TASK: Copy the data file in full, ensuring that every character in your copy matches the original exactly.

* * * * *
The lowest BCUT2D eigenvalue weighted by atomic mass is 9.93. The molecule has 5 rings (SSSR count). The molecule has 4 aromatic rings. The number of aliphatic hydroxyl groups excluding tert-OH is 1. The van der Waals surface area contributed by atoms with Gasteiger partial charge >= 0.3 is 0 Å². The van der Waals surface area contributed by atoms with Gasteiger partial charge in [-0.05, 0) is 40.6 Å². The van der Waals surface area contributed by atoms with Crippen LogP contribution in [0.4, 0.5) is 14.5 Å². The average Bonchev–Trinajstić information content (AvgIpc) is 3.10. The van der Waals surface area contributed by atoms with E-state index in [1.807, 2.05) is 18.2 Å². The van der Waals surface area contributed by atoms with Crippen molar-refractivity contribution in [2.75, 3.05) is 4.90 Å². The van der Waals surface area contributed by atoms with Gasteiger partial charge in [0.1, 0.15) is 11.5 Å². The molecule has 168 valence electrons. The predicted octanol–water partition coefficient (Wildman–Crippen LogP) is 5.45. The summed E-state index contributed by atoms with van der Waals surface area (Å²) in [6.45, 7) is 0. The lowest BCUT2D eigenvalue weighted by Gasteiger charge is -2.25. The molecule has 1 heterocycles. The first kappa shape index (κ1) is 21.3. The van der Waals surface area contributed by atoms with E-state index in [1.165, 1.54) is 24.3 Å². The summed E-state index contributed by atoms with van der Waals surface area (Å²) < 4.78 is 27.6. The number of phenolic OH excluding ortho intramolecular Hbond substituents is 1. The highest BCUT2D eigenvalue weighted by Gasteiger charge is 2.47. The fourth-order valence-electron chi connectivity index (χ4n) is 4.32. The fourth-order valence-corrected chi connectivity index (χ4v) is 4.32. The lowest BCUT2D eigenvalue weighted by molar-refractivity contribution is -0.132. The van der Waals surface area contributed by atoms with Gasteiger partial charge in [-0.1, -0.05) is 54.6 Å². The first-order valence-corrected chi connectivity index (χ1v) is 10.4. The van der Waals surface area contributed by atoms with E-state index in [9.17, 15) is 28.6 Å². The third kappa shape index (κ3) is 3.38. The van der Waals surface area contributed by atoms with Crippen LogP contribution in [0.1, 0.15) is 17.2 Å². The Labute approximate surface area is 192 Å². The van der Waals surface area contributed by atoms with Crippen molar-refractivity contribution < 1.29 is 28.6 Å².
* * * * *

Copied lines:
The lowest BCUT2D eigenvalue weighted by atomic mass is 9.93. The molecule has 5 rings (SSSR count). The molecule has 4 aromatic rings. The number of aliphatic hydroxyl groups excluding tert-OH is 1. The van der Waals surface area contributed by atoms with Gasteiger partial charge >= 0.3 is 0 Å². The van der Waals surface area contributed by atoms with Gasteiger partial charge in [-0.05, 0) is 40.6 Å². The van der Waals surface area contributed by atoms with Crippen LogP contribution in [0.4, 0.5) is 14.5 Å². The average Bonchev–Trinajstić information content (AvgIpc) is 3.10. The van der Waals surface area contributed by atoms with E-state index in [1.807, 2.05) is 18.2 Å². The van der Waals surface area contributed by atoms with Crippen molar-refractivity contribution in [2.75, 3.05) is 4.90 Å². The van der Waals surface area contributed by atoms with Gasteiger partial charge in [0.1, 0.15) is 11.5 Å². The molecule has 168 valence electrons. The predicted octanol–water partition coefficient (Wildman–Crippen LogP) is 5.45. The summed E-state index contributed by atoms with van der Waals surface area (Å²) in [6.45, 7) is 0. The lowest BCUT2D eigenvalue weighted by Gasteiger charge is -2.25. The molecule has 1 heterocycles. The first kappa shape index (κ1) is 21.3. The van der Waals surface area contributed by atoms with E-state index in [1.165, 1.54) is 24.3 Å². The summed E-state index contributed by atoms with van der Waals surface area (Å²) < 4.78 is 27.6. The number of phenolic OH excluding ortho intramolecular Hbond substituents is 1. The highest BCUT2D eigenvalue weighted by Gasteiger charge is 2.47. The fourth-order valence-electron chi connectivity index (χ4n) is 4.32. The fourth-order valence-corrected chi connectivity index (χ4v) is 4.32. The lowest BCUT2D eigenvalue weighted by molar-refractivity contribution is -0.132. The van der Waals surface area contributed by atoms with Gasteiger partial charge in [-0.1, -0.05) is 54.6 Å². The first-order valence-corrected chi connectivity index (χ1v) is 10.4. The van der Waals surface area contributed by atoms with E-state index in [9.17, 15) is 28.6 Å². The third kappa shape index (κ3) is 3.38. The van der Waals surface area contributed by atoms with Crippen LogP contribution in [0.1, 0.15) is 17.2 Å². The Labute approximate surface area is 192 Å². The van der Waals surface area contributed by atoms with Crippen molar-refractivity contribution < 1.29 is 28.6 Å².